Family is everything to gambling den darling, Teresa Valentini. Blood comes first, especially before men. So when her brother lands himself in hot water, she’s willing to do whatever it takes to save him. And showing up topless in her unwitting savior’s motel room is turning out to be the furthest thing from a hardship…

Will Caruso is the bad boy of New York’s financial scene…and he just found out the very thing that drives his success is a damn lie. Now, he’s exchanged his high-stress life for the open road, no one but his Great Dane…and half a million Instagram followers to keep him company. When a mysterious beauty arrives, her secrecy prods his suspicions, even while she tempts his lust to the breaking point.

Teresa met Will under false pretenses, but the bond consuming them is real. They’re strong enough to overcome a little betrayal…aren’t they?

The honey-trap. A hidden motive. The deception and the play for the ultimate goal. At least that’s what Teresa Valentini sets out to do to get her baby brother out of the clutches of a mafia boss. And that admittedly, is a strange proposition that she gets—to seduce his son back to his place in the financial world.

‘Follow’ banks on a very strong, animalistic instant lust attraction that moves the plot along, as Teresa’s seduction plan doesn’t quite go as expected. But the buildup is thick and fast—though not entirely easy to buy into—when the first meeting between Will and Teresa stray into hot and heavy very quickly. I felt as though their attraction was more skin-deep than anything else, particularly since Teresa was actively using her body to point Will in a direction she wanted him to go, just as it was equally hard to believe that Will was taken in by Teresa’s man-eating act enough to have her on that road trip with him simply because she intrigued him with her mysterious air and seductive posturing.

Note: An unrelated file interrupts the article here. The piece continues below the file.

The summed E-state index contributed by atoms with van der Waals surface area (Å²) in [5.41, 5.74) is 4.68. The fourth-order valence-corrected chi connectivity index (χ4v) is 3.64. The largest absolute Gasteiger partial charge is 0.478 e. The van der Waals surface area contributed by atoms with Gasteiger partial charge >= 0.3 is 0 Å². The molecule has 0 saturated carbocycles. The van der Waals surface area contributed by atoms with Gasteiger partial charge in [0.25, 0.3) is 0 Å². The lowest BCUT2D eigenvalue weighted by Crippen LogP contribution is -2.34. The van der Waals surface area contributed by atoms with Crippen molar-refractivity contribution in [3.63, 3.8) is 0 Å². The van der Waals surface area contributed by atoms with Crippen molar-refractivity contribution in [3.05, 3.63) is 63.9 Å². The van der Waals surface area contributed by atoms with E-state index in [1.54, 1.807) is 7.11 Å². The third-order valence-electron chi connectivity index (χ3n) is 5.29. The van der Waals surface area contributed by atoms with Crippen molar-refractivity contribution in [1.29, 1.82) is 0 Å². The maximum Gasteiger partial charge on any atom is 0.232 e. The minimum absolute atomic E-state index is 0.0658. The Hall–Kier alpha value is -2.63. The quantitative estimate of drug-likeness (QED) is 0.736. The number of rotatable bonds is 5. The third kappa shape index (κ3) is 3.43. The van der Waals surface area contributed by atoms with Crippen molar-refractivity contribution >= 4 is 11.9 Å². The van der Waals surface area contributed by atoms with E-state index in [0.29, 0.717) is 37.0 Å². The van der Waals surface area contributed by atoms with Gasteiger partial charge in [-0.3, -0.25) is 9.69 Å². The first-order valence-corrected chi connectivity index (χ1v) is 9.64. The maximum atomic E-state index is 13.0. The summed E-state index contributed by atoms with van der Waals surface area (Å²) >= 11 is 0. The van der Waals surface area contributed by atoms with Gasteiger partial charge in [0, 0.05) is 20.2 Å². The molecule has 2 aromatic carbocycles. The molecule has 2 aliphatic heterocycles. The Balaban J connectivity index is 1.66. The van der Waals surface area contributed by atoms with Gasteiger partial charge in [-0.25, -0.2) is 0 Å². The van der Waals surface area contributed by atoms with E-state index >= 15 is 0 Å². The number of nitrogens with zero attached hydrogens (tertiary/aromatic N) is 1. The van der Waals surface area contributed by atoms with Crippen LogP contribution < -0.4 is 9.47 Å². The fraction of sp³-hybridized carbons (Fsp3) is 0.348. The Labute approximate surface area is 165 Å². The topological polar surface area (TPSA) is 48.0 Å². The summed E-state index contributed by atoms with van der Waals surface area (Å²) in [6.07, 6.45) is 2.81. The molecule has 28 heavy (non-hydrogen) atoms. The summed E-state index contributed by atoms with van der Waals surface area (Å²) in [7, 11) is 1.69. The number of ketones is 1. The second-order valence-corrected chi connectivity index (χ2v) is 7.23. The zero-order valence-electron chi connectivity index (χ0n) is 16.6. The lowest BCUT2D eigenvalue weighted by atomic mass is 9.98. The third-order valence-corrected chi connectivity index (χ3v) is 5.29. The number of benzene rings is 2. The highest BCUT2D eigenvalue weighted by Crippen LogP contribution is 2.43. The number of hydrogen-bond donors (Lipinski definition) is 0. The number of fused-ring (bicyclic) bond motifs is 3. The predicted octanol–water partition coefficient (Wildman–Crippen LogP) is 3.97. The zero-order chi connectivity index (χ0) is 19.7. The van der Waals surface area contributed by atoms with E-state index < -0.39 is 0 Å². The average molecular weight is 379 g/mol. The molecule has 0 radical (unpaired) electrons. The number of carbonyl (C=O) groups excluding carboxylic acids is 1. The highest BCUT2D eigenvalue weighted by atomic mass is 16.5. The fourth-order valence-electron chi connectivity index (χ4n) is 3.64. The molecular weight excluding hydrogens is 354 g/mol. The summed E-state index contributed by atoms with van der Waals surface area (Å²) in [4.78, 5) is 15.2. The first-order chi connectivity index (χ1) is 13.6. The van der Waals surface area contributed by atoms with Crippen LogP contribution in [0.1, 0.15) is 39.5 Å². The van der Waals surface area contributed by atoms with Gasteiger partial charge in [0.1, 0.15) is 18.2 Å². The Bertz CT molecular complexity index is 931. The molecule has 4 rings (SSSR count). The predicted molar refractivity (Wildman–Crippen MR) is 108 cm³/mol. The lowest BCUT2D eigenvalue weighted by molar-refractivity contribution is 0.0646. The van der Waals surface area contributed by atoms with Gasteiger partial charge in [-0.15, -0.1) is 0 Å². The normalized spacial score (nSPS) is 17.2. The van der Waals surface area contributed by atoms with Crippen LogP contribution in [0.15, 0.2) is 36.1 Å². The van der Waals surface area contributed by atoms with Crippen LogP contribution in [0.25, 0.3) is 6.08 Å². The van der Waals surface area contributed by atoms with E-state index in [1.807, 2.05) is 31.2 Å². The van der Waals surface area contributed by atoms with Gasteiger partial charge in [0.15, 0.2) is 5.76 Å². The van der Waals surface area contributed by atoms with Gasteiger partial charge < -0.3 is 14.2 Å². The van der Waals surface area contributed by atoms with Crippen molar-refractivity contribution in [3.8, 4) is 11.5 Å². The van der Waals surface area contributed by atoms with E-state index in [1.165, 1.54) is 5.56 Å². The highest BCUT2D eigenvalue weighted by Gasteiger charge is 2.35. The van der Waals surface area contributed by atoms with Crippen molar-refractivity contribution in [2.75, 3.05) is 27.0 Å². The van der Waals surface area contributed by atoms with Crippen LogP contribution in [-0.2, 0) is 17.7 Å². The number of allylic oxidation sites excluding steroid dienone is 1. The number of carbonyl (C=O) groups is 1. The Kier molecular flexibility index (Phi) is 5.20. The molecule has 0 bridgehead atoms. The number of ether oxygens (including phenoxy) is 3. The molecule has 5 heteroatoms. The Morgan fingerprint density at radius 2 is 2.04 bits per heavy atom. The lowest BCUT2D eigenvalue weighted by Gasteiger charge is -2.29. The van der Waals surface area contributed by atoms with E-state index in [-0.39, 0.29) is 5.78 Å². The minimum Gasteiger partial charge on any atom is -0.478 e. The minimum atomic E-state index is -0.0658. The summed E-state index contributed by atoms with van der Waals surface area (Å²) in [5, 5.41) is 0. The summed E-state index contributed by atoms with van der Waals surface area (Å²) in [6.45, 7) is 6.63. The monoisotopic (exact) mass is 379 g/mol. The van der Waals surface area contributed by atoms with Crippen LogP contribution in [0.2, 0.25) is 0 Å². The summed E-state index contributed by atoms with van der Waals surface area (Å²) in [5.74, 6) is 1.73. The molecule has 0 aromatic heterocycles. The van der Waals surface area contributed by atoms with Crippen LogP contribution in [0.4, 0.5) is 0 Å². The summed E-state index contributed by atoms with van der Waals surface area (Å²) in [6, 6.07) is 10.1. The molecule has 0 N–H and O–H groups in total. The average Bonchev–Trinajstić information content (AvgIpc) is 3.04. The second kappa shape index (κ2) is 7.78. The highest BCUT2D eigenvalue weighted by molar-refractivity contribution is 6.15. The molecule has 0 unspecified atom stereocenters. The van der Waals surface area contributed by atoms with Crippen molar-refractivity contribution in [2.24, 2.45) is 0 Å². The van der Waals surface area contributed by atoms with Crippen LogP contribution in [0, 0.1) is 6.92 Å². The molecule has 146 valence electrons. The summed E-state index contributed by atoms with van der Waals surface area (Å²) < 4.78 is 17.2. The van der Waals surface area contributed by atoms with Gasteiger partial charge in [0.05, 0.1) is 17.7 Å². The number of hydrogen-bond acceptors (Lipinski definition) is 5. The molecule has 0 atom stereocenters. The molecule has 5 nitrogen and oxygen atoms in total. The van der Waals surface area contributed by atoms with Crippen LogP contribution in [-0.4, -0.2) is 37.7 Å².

There are blustery emotions and very sensation-focused paragraphs tucked in between the slow revelations of the bits and pieces of each character and it was only after a while that I realised that the road trip is a major part of the story, when I’d actually been impatient and buckling down to get to the part where everything unravelled. And there’s no doubt that Tessa Bailey is good at this part: the drawing out of emotions, the dirty (and sometimes exaggerated) sex and the even dirtier-talking men.

But it’s here that I’ll also readily admit that Bailey’s prioritising of Will/Teresa’s sex games in all its forms over her deception was frustrating, when this type of longstanding pretence where the ultimate ‘reveal’ happens only towards the end just isn’t my kind of thing. A quarter of the book unfortunately, lingered on their dirty-talk and the a sexual push-pull vibes when I was impatient to read more about the unravelling of Teresa’s plan and Will’s discovery of her double play.

So for me, the pacing lagged in the first half—Bailey’s drawn-out descriptions of their attraction and sexual foreplay didn’t give the plot enough momentum—when the battle of wits seemed limited to the bedroom that made the first half of the story read like erotica.

I’d hoped for a clearer thread of honesty that would run through their narrative and was disappointed when it didn’t, because it felt that Will had always been the one who was more honest. It isn’t to say that Teresa’s love for her brother and her obvious like for Will weren’t broadcasting her personal conflict, but I did take issue with the depth of her betrayal and the delay with which the truth was revealed after she’d known that she’d fallen in love with him.

I’m going to say that ‘Follow’ was unfortunately, not a book that I could get into. Nothing to do with Bailey’s writing style—it’s obvious that she can and does write fantastically—but my own issues with plot and characters just got in the way for me to enjoy this at all.


Game On by Lynn Stevens

Game On by Lynn StevensGame On by Lynn Stevens
Published by Entangled Publishing (Embrace) on September 18th 2017
Pages: 293